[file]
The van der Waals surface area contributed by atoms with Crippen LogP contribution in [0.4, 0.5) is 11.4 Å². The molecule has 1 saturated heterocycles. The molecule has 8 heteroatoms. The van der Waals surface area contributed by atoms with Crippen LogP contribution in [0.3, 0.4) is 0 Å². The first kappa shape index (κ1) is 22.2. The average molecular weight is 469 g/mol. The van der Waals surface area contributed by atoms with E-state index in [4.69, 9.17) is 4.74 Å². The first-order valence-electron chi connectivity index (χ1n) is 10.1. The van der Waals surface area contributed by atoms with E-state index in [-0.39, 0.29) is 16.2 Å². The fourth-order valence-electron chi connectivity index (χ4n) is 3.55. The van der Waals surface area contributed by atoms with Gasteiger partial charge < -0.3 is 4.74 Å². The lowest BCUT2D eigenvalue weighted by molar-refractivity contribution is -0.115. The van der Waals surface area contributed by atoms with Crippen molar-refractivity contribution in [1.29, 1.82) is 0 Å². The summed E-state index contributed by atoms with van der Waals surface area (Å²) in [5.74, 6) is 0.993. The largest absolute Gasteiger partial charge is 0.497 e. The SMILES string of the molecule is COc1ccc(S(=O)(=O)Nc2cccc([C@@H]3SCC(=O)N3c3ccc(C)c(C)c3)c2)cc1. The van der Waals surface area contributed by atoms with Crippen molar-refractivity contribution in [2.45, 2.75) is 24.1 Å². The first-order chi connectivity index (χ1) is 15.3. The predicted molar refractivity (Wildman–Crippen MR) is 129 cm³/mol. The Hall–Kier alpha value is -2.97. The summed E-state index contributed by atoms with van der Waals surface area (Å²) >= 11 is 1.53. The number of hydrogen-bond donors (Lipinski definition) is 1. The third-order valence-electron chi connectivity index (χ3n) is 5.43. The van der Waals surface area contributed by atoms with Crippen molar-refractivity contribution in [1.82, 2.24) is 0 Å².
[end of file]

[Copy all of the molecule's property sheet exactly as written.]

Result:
The van der Waals surface area contributed by atoms with Crippen LogP contribution in [0.4, 0.5) is 11.4 Å². The molecule has 1 saturated heterocycles. The molecule has 8 heteroatoms. The van der Waals surface area contributed by atoms with Crippen LogP contribution in [0.3, 0.4) is 0 Å². The first kappa shape index (κ1) is 22.2. The average molecular weight is 469 g/mol. The van der Waals surface area contributed by atoms with E-state index in [4.69, 9.17) is 4.74 Å². The first-order valence-electron chi connectivity index (χ1n) is 10.1. The van der Waals surface area contributed by atoms with E-state index in [-0.39, 0.29) is 16.2 Å². The fourth-order valence-electron chi connectivity index (χ4n) is 3.55. The van der Waals surface area contributed by atoms with Gasteiger partial charge < -0.3 is 4.74 Å². The lowest BCUT2D eigenvalue weighted by molar-refractivity contribution is -0.115. The van der Waals surface area contributed by atoms with Crippen molar-refractivity contribution in [1.29, 1.82) is 0 Å². The summed E-state index contributed by atoms with van der Waals surface area (Å²) in [5.74, 6) is 0.993. The largest absolute Gasteiger partial charge is 0.497 e. The SMILES string of the molecule is COc1ccc(S(=O)(=O)Nc2cccc([C@@H]3SCC(=O)N3c3ccc(C)c(C)c3)c2)cc1. The van der Waals surface area contributed by atoms with Crippen molar-refractivity contribution in [2.45, 2.75) is 24.1 Å². The first-order chi connectivity index (χ1) is 15.3. The predicted molar refractivity (Wildman–Crippen MR) is 129 cm³/mol. The Hall–Kier alpha value is -2.97. The summed E-state index contributed by atoms with van der Waals surface area (Å²) >= 11 is 1.53. The number of hydrogen-bond donors (Lipinski definition) is 1. The third-order valence-electron chi connectivity index (χ3n) is 5.43. The van der Waals surface area contributed by atoms with Crippen molar-refractivity contribution in [1.82, 2.24) is 0 Å².